Just a reminder – on January 15, 2019, the Safe Food for Canadians Act and Regulations (SFCR) will come into effect. Anyone importing, exporting or handling food should become familiar with the changes and understand how the new regulations will affect their business.
CPTPP, the Comprehensive and Progressive Agreement for Trans-Pacific Partnership, is a free trade agreement between Canada and ten other member states. There have been some substantive developments since we posted our previous blog on the CPTPP last April and the implementation date is just around the corner.
Technology is king. More and more aspects of our lives are going digital and online. Not surprisingly, the shipping industry is being swept up in the tech wave, too. The passage of goods through the border is increasingly done in real time, online and by computers at customs offices. Transport trucks are GPS enabled. Packages are live tracked every step of their journey.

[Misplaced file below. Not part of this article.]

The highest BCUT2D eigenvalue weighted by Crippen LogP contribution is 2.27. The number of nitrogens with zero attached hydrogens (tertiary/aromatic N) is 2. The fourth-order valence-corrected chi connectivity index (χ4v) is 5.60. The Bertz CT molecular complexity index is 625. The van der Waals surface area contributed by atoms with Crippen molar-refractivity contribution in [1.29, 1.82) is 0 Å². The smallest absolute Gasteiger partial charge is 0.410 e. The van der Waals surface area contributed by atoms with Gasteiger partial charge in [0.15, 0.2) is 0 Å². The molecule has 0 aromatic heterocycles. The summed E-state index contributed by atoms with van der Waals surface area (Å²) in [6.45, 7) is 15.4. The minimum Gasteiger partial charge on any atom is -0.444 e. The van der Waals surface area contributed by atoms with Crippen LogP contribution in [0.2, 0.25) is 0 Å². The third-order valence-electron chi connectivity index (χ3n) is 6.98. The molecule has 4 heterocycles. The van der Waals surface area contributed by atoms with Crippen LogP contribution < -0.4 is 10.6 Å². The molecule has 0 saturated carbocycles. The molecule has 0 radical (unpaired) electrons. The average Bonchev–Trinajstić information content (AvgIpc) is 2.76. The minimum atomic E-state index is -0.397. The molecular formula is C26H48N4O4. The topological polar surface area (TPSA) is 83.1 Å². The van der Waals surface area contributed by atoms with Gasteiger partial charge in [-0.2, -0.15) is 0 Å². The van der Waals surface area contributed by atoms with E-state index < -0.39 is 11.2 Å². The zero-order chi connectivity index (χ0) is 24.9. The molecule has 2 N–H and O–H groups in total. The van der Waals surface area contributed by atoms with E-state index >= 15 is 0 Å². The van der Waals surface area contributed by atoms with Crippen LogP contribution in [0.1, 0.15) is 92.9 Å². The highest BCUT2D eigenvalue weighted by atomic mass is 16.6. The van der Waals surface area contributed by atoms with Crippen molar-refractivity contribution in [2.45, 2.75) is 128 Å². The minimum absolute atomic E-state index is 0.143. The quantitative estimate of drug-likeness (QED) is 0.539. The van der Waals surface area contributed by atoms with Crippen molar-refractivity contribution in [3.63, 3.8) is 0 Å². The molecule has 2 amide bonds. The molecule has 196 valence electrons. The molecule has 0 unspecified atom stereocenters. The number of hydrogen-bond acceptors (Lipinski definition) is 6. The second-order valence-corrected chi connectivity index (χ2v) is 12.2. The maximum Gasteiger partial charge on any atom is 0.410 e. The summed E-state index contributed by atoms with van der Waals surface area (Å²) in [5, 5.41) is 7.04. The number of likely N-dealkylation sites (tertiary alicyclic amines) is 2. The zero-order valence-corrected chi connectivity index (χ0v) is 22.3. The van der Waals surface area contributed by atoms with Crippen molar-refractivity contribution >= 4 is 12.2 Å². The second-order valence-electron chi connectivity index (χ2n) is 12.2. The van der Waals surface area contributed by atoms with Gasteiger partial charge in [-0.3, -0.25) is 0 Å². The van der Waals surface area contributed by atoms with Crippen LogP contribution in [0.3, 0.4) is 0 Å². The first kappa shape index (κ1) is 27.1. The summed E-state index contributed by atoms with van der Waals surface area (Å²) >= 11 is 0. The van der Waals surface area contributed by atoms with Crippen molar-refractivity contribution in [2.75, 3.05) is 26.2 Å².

Every industry has its jargon and insider-speak. Shipping and logistics is no different. Thankfully, when you get bogged down in letters that just don’t add up, help is at hand – your friendly Cole customs broker will gladly field your questions; CBSA’s “frequently used” acronym list with definitions is online, and our own blog pages have some answers, too.
Section 301 of the U.S. Trade Act of 1974 authorizes the U.S. president to take all appropriate action, including retaliation, to obtain the removal of any act, policy or practice of a foreign government that violates an international trade agreement or is unjustified, unreasonable or discriminatory and that burdens or restricts U.S. commerce.
This June, President Trump imposed Section 301 tariffs on a wide range of goods from China in response to U.S. concerns regarding forced technology transfer, hacking, and intellectual property theft. The tariffs took aim at several thousand products — mostly industrial goods and components like fiberboard, woven glass fiber, and electrical conduit tubing.